6 responses to “Texts for Tolerance: Zeitoun and Persepolis Revisited

  1. Frank & Anne,
    Thanks for this thoughtful and informative page.
    Also, thanks for the great quote by Helen Keller. I added it to my collection.
    Best, Joy H.

  2. PS-After reading Frank’s article above, I posted the following topic at my online book group: “Books Which Encourage Tolerance”.
    The link is:
    I hope I posted the correct titles.
    Please feel free to comment at the above-linked topic.
    Joy H.

  3. PPS-I changed the word “encourage” to “foster”. -Joy

    • Another “text for tolerance” might be: _To Kill A Mockingbird_, which is about bigotry. —Joy H.

      • Joy-
        Thanks for your response! I would have got back to you sooner, but I have been away on vacation, and trying to avoid anything computer related, as I get plenty of that at work. In any case, I was thinking about all the ways that art and life influence each other after all the craziness that followed The Innocence of Muslims, and I just had to “say” something positive about the dynamic. In fact, it has given me some thoughts about expanding this blog, and making it more than a home for the book group. More on that soon… I’m happy to see that it gave you some food for thought as well. And yes, Harper Lee’s To Kill a Mocking Bird is an excellent example of Texts for Tolerance. Another work that really moved me was Black Like Me by John Howard Griffin. It was nice “chatting” with you!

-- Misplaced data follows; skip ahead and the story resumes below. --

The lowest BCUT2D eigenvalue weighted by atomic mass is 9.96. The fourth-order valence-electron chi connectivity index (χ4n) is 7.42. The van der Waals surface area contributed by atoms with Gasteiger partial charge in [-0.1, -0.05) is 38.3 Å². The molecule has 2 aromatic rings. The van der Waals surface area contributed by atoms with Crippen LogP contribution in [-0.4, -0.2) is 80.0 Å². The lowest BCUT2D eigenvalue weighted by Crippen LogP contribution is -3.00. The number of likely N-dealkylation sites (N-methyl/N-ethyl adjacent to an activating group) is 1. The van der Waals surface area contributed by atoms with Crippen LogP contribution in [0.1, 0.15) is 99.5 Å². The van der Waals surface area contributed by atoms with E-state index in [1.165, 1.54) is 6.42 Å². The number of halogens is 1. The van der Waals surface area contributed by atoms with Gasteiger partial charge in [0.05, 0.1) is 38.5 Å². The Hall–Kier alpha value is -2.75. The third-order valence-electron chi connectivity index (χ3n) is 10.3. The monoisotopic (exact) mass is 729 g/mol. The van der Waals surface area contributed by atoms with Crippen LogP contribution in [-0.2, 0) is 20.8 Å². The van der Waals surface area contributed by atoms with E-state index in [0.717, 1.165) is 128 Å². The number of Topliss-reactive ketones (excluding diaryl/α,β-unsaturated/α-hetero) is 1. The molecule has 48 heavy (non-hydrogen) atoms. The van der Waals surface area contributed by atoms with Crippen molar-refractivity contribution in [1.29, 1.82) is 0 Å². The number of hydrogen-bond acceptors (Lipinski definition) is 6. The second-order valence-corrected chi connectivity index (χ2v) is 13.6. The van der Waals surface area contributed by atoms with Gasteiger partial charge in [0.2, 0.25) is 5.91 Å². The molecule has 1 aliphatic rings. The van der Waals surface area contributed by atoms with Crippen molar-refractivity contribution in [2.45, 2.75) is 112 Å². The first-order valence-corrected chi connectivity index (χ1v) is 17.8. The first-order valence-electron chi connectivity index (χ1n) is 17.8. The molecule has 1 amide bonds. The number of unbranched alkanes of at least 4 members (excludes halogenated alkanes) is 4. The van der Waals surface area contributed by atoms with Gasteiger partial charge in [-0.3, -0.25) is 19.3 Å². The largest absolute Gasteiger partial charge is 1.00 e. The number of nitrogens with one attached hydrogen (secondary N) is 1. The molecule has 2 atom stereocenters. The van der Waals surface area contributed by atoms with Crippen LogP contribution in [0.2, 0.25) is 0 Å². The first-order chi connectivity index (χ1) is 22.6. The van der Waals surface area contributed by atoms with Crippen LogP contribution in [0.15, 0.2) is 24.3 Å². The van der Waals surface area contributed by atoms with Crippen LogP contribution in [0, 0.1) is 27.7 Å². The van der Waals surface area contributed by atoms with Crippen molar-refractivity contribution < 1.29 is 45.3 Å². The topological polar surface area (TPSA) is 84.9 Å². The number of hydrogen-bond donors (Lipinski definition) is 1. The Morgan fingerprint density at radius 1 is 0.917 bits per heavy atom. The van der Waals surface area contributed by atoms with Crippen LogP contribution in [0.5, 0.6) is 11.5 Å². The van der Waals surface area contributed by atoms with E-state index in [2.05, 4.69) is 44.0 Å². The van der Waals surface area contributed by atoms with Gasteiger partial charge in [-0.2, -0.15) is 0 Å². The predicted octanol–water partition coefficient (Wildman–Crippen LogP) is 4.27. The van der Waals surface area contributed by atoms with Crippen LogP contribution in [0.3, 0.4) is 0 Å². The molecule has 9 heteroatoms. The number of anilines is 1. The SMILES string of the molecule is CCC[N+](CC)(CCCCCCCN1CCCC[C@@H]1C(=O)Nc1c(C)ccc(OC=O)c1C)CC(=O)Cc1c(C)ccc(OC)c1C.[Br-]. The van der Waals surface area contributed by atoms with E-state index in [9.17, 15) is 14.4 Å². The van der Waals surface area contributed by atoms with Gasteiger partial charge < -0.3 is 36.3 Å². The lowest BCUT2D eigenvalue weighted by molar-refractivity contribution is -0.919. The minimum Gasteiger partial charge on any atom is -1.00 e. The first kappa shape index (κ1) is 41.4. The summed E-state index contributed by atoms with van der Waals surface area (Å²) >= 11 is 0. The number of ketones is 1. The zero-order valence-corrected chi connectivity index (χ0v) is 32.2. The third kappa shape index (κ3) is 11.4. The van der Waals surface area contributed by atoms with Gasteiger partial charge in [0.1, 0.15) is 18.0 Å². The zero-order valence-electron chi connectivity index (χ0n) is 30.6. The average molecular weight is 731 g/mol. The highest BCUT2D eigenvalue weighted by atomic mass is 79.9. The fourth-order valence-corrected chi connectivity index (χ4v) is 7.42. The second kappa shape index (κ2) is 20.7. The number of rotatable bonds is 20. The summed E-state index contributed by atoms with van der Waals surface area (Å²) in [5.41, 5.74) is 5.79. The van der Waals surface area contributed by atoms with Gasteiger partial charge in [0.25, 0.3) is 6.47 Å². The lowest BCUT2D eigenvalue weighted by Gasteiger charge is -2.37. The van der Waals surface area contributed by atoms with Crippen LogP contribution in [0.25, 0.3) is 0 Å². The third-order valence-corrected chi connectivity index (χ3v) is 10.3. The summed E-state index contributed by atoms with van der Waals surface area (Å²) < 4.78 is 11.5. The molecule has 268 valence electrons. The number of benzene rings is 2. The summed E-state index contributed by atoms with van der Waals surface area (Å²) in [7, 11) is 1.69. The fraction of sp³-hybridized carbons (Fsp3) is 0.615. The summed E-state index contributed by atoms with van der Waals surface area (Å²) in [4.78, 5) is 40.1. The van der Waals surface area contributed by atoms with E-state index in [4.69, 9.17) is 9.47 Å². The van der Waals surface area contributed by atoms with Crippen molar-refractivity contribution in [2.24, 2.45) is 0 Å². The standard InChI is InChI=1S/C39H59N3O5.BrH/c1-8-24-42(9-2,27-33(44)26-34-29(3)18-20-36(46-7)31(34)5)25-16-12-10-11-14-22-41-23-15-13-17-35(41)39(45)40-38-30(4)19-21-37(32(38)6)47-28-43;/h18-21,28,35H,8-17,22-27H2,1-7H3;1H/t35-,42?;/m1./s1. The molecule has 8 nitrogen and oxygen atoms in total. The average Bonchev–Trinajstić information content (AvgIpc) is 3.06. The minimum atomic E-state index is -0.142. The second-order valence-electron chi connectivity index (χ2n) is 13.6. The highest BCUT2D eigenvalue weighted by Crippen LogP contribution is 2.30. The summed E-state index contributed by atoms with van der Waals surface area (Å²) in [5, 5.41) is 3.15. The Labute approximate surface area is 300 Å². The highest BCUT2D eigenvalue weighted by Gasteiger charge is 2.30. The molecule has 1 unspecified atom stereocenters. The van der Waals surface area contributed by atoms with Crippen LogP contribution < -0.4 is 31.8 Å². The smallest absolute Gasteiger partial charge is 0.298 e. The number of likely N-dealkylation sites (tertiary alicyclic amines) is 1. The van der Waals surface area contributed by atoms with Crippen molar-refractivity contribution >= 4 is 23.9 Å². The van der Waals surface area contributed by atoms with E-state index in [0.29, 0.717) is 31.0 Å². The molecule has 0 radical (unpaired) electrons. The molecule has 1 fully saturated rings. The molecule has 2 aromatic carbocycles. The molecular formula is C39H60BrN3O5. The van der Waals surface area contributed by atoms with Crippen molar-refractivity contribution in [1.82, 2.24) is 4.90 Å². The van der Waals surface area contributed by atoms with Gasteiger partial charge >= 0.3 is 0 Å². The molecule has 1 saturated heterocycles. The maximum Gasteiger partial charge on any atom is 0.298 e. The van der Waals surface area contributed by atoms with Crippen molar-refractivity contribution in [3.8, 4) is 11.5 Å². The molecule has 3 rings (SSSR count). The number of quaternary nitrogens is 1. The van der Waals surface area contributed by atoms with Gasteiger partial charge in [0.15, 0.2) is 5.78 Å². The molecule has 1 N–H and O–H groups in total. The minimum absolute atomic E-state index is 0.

• joy1934

        Frank – I’ve added _Black Like Me_ to my Book-To-Read list. I read the Goodreads description at: http://www.goodreads.com/book/show/42603.Black_Like_Me
        Sounds like a very interesting and illuminating book!
        Keep up the good work on this blog. Glad you had a good vacation.

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